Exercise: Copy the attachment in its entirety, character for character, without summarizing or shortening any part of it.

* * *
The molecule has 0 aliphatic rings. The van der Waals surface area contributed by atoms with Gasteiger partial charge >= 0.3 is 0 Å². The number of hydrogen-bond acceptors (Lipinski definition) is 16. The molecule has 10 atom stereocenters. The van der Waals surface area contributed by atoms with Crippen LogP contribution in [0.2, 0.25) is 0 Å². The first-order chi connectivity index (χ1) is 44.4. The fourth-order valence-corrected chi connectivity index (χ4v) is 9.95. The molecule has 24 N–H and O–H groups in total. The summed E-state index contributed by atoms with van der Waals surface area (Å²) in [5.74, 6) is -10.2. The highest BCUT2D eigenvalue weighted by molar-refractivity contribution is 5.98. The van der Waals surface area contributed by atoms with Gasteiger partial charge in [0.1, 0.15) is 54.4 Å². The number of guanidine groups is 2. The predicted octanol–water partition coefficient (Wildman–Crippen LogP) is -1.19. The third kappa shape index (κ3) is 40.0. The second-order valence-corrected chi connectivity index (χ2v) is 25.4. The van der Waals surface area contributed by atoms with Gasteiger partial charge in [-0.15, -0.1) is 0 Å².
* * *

The molecule has 0 aliphatic rings. The van der Waals surface area contributed by atoms with Gasteiger partial charge >= 0.3 is 0 Å². The number of hydrogen-bond acceptors (Lipinski definition) is 16. The molecule has 10 atom stereocenters. The van der Waals surface area contributed by atoms with Crippen LogP contribution in [0.2, 0.25) is 0 Å². The first-order chi connectivity index (χ1) is 44.4. The fourth-order valence-corrected chi connectivity index (χ4v) is 9.95. The molecule has 24 N–H and O–H groups in total. The summed E-state index contributed by atoms with van der Waals surface area (Å²) in [5.74, 6) is -10.2. The highest BCUT2D eigenvalue weighted by molar-refractivity contribution is 5.98. The van der Waals surface area contributed by atoms with Gasteiger partial charge in [0.1, 0.15) is 54.4 Å². The number of guanidine groups is 2. The predicted octanol–water partition coefficient (Wildman–Crippen LogP) is -1.19. The third kappa shape index (κ3) is 40.0. The second-order valence-corrected chi connectivity index (χ2v) is 25.4. The van der Waals surface area contributed by atoms with Gasteiger partial charge in [-0.15, -0.1) is 0 Å².